If the teacher does not do this, students can easily misunderstand what is being asked.
I always sighted at 50 yards for my 30-06 rifle, at 100 yards I would be slightly high, at 200 I would always be high and to the right. At three hundres hards I was almost dead on maybe slightly high and at four hundred I was dead on.

Sincerely,

William McCormick

7. ## Re: Impact formula

When shooting chrome hub caps laid against a sand wall, at 400 yards, they would jump up and spin, like flipping a coin. I would fire while they were in the air and aim under them, and hit them every time. But I had the best Simmons scope I could buy at the time. The lens was large in diameter. So it let in a lot of light and gave a fantastic field of view even when zooming in, so you would not lose sight of the moving target. A friend and Marine weapons expert, checked it out one day, and he just kept laughing as he was targeting things in dark places.

Sincerely,

William McCormick

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## Re: Impact formula

Originally Posted by William McCormick
When shooting chrome hub caps laid against a sand wall, at 400 yards, they would jump up and spin, like flipping a coin. I would fire while they were in the air and aim under them, and hit them every time. But I had the best Simmons scope I could buy at the time. The lens was large in diameter. So it let in a lot of light and gave a fantastic field of view even when zooming in, so you would not lose sight of the moving target. A friend and Marine weapons expert, checked it out one day, and he just kept laughing as he was targeting things in dark places.

Sincerely,

William McCormick
You know the surface of the earth at sea level is about 4000 miles/ or 6400Km (metric) from the center of our Earth? Doesn't that gear things down?

At Equator
Last edited by Insaneride; 06-23-2019 at 10:18 PM. Reason: At Equator tho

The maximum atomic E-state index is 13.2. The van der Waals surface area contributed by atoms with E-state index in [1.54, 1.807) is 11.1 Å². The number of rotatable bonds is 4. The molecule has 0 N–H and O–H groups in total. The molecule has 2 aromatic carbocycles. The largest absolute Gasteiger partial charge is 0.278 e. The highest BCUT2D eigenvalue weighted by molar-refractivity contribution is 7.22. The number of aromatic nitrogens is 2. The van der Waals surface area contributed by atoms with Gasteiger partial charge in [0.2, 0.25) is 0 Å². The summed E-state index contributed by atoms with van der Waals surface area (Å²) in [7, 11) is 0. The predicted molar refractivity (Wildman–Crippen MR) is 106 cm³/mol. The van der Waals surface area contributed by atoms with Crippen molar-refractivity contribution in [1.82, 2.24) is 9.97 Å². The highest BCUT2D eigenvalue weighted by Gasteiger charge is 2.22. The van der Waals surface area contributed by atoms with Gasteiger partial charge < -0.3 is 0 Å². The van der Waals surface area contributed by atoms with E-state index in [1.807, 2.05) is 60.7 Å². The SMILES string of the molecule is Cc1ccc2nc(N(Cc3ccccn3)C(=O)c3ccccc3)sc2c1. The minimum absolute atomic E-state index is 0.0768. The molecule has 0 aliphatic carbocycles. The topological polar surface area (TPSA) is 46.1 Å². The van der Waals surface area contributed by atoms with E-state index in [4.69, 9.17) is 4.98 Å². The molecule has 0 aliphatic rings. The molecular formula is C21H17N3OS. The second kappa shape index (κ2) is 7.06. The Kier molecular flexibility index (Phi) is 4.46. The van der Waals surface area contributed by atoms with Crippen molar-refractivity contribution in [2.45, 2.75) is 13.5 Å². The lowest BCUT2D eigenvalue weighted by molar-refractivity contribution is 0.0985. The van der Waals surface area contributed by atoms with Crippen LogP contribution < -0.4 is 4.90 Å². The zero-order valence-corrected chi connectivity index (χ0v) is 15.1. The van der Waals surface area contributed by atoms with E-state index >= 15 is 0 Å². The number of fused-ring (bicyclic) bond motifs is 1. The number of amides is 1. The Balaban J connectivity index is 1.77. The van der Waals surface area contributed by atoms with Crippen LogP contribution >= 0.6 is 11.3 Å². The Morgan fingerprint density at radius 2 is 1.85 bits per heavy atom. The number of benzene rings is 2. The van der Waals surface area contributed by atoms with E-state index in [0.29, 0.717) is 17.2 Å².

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## Re: Impact formula

Does a bird flying east flap its wings more or less to go the same speed as a bird flying west??

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## Re: Impact formula

Depends on the wind speed..... and if you mean airspeed or groundspeed or..... earth rotationally corrected ground speed

Wow!!

12. ## Re: Impact formula

Originally Posted by Willie B
I know this teacher was unwilling to entertain the concept that bullets don't fall short range because sights compensate. She was upset that a student understood where she did not. Someone had to pay. Despite having time to research, she still considered his claim that bores are not parallel to sights to be "ridiculous" She carried her presumption to the parent conference still willing to fight it out. She was wrong, and unwilling to admit it.

What amazes me is that hundreds of students before Zack never challenged her.

I can prove that 10 bullets fired from a rifle at 100 yards can hit near bullseye showing little evidence of the effects of gravity. A monkey will fall, few will argue.
I used to get escorted to the principles office weekly, haha, for telling the teacher she did not know what she was teaching. Most teachers live in a magic bubble where only their reality is real. She got so mad one time she used derogatory words to describe me to the other students that she asked to explain the problem to me. When she got back four different and wrong answers she realized she not only did not understand but she had caused a misunderstanding in the other kids as well. Then she used a derogatory term to describe them. I think it was with fractions and she did not know why she was inverting the fraction in some cases and not others and where to put the variable. It was a bit disheartening. The good thing was I knew she didn't get a real education, so I just dismissed here, some kids got messed up, they were never the smiling kid with their hand up again. So sad not the teacher's fault either, she was given a vacuum of knowledge and forced to memorize and fill that vacuum with anything they gave her, to get her glorious degree.

Sincerely,

William McCormick